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The SEC's Absurd War Against Insider Trading

More absurdity from the SEC this week.

The Wall Street Journal Reports they are now investigating what are known as Expert Networks. These are private consulting firms that specialize in providing information and expertise on particular industries and companies. Hedge funds and mutual funds hire them to get an investment edge.

The Journal highlights a company that is being probed by the SEC, which does “channel checks” with manufacturers of technology equipment for bigger companies. That kind of research gives insight into strength of order flow and can provide clues as to the direction of the industry. (Often times, they are run by, or staffed with, former employees of the companies in question. Sounds similar to the revolving door of members of congress who become lobbyists.)

This focus on ENs has lead to much discussion about where is the line between good due diligence and insider information. The question isn’t worth answering. There should be no rules against insider trading because they are akin to price controls and, by default, asymmetric in enforcement. If insiders could trade, stock prices would more likely reflect the true conditions of a company. As for asymmetric enforcement, you can prosecute when someone actually trades. But what do you do when someone refrains from a trade due to insider info? Milton Friedman convinced me there should be no rules against insider trading many years ago when I interviewed him, and his arguments still stand today. (If you want to read more about this, read my book “You Know I’m Right. More Prosperity, Less Government," and it deserves longer treatment than a web-page allows. And yes, it is bald-faced promotion)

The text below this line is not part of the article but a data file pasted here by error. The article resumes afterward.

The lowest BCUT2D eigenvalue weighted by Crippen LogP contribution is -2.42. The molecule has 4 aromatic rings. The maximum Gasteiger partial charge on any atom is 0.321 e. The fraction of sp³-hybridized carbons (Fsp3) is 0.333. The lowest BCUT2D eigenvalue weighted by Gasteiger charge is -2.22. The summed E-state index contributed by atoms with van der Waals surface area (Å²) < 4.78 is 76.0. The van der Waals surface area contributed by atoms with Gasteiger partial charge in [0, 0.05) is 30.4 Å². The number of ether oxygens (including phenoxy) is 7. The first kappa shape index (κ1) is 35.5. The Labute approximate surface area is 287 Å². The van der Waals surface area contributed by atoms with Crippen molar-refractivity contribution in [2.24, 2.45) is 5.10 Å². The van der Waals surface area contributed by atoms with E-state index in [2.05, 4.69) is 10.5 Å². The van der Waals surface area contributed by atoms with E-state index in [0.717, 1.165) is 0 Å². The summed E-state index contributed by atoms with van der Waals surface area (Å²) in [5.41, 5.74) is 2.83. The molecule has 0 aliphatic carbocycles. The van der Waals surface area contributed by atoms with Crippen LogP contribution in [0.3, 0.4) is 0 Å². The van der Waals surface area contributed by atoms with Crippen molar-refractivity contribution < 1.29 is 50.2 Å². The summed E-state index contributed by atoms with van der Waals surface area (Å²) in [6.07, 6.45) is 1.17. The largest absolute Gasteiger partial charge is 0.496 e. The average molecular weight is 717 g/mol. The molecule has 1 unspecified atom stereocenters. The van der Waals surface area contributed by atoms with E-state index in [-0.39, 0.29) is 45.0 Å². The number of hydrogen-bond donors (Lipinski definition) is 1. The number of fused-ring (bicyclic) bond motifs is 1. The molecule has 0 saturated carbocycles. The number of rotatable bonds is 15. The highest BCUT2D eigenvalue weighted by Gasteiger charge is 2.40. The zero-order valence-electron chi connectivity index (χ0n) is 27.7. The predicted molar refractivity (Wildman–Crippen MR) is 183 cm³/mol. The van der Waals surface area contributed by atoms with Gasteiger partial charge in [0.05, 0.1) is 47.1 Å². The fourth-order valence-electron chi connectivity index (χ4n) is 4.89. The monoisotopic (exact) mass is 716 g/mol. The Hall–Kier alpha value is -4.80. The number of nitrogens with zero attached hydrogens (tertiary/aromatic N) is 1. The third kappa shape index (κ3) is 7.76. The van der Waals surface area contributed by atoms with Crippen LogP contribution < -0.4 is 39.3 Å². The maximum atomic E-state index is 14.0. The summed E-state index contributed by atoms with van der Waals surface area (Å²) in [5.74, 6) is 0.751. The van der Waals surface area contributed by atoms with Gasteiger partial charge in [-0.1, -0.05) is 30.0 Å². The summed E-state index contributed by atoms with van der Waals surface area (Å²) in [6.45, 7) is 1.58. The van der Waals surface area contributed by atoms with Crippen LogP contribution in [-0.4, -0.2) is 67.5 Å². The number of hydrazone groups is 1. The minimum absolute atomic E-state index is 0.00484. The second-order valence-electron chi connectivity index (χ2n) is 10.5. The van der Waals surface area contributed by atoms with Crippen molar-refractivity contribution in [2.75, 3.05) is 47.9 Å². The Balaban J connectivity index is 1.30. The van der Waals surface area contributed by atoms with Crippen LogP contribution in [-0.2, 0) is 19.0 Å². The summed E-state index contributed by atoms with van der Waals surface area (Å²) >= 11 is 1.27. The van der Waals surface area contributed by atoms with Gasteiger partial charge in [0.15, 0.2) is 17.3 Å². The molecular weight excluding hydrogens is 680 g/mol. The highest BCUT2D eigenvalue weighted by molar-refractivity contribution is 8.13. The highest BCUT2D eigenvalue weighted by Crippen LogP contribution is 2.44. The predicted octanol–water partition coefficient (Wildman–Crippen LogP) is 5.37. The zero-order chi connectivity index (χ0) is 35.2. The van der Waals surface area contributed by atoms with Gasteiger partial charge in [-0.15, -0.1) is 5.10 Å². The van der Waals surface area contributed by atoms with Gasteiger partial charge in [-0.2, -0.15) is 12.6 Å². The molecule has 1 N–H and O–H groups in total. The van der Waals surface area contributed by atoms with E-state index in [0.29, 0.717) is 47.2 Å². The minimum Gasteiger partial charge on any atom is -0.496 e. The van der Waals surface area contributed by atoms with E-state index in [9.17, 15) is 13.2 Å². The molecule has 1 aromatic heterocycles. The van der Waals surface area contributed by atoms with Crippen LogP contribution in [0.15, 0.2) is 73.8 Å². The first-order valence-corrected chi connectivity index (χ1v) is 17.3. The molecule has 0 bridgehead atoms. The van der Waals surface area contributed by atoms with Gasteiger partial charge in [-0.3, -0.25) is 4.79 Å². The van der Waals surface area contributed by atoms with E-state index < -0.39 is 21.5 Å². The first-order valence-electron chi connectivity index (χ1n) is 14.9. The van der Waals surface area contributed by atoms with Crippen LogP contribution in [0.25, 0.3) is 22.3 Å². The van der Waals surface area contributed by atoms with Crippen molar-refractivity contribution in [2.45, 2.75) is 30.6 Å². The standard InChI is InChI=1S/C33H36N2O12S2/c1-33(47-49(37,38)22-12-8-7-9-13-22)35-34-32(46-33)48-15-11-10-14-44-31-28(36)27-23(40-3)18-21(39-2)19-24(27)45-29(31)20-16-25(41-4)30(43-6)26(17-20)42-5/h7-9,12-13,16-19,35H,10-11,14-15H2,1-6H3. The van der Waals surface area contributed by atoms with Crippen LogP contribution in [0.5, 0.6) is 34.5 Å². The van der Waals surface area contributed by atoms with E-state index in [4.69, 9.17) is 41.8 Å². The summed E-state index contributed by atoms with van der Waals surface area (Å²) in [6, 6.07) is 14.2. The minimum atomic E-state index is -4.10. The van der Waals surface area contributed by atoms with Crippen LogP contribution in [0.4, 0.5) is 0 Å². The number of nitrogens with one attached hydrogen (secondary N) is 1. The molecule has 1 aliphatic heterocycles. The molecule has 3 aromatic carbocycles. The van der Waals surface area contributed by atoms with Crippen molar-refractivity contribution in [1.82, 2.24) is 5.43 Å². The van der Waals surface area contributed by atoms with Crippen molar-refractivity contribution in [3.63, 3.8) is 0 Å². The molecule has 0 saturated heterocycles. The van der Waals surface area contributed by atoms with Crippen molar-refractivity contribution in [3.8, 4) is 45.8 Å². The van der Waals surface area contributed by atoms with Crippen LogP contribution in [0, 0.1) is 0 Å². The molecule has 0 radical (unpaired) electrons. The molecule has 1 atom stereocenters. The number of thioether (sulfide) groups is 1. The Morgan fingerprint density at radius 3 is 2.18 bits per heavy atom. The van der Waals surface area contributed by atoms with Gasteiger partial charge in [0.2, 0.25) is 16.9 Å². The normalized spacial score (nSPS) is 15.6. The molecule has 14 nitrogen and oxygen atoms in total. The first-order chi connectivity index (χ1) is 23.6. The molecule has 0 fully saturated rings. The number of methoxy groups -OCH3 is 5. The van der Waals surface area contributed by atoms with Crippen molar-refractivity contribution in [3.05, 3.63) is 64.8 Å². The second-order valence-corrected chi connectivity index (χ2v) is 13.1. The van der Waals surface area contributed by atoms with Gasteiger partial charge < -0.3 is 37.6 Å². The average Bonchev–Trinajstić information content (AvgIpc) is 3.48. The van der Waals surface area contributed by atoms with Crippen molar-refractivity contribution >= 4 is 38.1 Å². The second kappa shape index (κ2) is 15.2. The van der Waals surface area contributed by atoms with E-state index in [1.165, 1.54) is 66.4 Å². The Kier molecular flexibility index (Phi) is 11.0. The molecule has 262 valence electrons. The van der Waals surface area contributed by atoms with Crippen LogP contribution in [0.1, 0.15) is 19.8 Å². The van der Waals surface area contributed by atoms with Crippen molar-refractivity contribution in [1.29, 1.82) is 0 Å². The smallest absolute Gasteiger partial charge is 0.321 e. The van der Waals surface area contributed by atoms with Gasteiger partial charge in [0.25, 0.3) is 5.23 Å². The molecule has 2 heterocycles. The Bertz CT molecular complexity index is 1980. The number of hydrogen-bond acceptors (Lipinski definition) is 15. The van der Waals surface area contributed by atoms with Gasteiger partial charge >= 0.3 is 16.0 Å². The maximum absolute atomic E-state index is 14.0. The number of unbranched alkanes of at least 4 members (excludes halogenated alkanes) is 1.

But to simplify—why on earth would we want less information to flow, rather than more? Are we to be an investing community that relies solely on corporate press-releases? Think of how horrendous that would be.

The response I often get is that it is “unfair” for one investor to have more information than another investor—that the average individual investor will be at a disadvantage. By that logic, maybe we should prohibit investing in any company with any news for a full 24 hours after the news comes out? That way everyone has the opportunity to get the information and trade on it at the same time. When a company reports earnings at 4:05 P.M., most of the working world is still in the office doing their jobs.

By the “fairness” logic, we should allow enough time for everyone to get the information. The way the system works right now is that only professional investor, retirees, and people who work the night shift can trade on information the second it comes out. In the name of fairness, don’t we want everyone to be able to do so? I’m joking of course. But hopefully you get my point.

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